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Friday, January 10, 2014

All Roads Lead to Rome

Anything I study "to the end" leads back to this idea of the competing worlds of freedom and control.

In Christopher Alexander's books on architecture he talks about the different world systems of A and B. He describes almost exactly what I describe when I talk about job-parenting and relationship-parenting only he is talking about building! He could be using the words job-building and relationship-building or a-world-of-control-inspiring architecture and a-world-of-freedom-inspiring architecture.

The other day I was in Venice and some dancing street performers drew a crowd. It occurred to me that if I had studied the history and social purposes of dance I would have again found the same story. This could be why I have always been drawn to folk dancing, the dancing of a community celebrating life, dancing that everyone does together, that everyone of all ages can do, that is done for the pure enjoyment of it. Folk dancing evolved into the competitive ballroom dancing of 100-years-ago, alienating many and creating a hierarchy of skill and talent among the rest. Today it's even crazier but at least everyone knows what it is: it's a battle. Today the hippest dancing is literally a competition, a dance battle, the search for the very very best. When one stands there one is not stuck with a feeling of "celebration" as one is struck when partaking in the folk dancing of a summer festival, one is stuck by feelings of aggression, power, anger... and ugliness. Or maybe that is just to me. These feelings that I feel watching this type of dancing are not beautiful to me.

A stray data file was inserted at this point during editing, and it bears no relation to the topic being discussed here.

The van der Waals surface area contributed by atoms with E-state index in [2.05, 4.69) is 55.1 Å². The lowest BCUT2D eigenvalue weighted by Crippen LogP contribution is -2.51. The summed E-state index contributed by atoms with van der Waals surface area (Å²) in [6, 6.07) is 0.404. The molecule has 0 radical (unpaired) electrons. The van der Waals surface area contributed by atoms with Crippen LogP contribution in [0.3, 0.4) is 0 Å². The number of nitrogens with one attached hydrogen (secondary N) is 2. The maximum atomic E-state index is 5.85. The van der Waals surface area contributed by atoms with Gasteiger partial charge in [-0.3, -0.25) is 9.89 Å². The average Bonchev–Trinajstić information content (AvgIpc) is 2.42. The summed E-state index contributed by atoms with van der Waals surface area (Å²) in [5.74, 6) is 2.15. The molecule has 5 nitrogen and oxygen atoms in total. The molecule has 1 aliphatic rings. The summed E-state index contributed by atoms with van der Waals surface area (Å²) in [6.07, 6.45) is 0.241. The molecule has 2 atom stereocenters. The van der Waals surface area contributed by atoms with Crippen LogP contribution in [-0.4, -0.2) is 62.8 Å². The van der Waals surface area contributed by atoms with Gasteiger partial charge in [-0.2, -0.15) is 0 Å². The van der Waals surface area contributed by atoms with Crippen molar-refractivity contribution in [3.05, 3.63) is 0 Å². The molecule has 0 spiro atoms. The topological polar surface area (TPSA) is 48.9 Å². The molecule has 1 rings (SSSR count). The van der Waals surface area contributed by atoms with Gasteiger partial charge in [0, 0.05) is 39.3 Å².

Everything about the world we live in has been created by the children of control-parenting. I wonder what the children of Galt's Gulch would create, children who were intrinsically motivated and moved to do things for the joy of doing them. I don't idealize the past and I don't want to go back there. I look forward to seeing the art expressed by a new culture of people who know freedom and believe in their right to love life.

I am rereading one of my favorite books on this subject right now, The Romantic Manifesto by Ayn Rand. This may be my very favorite work of hers. In this book she explains why we like the art we like, the purpose of art and why we are instantly drawn or repulsed by certain things. It's a short, dense book and I highly recommend it!

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